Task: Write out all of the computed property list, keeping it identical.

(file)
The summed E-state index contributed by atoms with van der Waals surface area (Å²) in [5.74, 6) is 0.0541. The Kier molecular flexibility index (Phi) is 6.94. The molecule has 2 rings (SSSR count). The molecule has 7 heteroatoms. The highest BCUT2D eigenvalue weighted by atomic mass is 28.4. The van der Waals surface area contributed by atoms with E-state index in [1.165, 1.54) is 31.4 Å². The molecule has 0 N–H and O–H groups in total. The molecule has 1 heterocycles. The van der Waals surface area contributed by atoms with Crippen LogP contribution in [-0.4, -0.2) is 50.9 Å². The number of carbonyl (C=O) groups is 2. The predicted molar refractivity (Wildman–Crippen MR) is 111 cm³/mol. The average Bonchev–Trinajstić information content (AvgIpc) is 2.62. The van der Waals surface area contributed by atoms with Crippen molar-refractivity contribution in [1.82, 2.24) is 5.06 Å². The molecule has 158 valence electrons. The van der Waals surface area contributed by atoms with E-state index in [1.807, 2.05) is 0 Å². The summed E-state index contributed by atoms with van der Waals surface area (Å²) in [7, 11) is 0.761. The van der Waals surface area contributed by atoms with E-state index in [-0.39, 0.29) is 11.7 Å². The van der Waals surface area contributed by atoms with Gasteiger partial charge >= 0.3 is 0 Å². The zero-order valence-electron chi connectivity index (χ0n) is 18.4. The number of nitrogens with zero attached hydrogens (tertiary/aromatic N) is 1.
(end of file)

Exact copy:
The summed E-state index contributed by atoms with van der Waals surface area (Å²) in [5.74, 6) is 0.0541. The Kier molecular flexibility index (Phi) is 6.94. The molecule has 2 rings (SSSR count). The molecule has 7 heteroatoms. The highest BCUT2D eigenvalue weighted by atomic mass is 28.4. The van der Waals surface area contributed by atoms with E-state index in [1.165, 1.54) is 31.4 Å². The molecule has 0 N–H and O–H groups in total. The molecule has 1 heterocycles. The van der Waals surface area contributed by atoms with Crippen LogP contribution in [-0.4, -0.2) is 50.9 Å². The number of carbonyl (C=O) groups is 2. The predicted molar refractivity (Wildman–Crippen MR) is 111 cm³/mol. The average Bonchev–Trinajstić information content (AvgIpc) is 2.62. The van der Waals surface area contributed by atoms with Crippen molar-refractivity contribution in [1.82, 2.24) is 5.06 Å². The molecule has 158 valence electrons. The van der Waals surface area contributed by atoms with E-state index in [1.807, 2.05) is 0 Å². The summed E-state index contributed by atoms with van der Waals surface area (Å²) in [7, 11) is 0.761. The van der Waals surface area contributed by atoms with E-state index in [-0.39, 0.29) is 11.7 Å². The van der Waals surface area contributed by atoms with Gasteiger partial charge >= 0.3 is 0 Å². The zero-order valence-electron chi connectivity index (χ0n) is 18.4. The number of nitrogens with zero attached hydrogens (tertiary/aromatic N) is 1.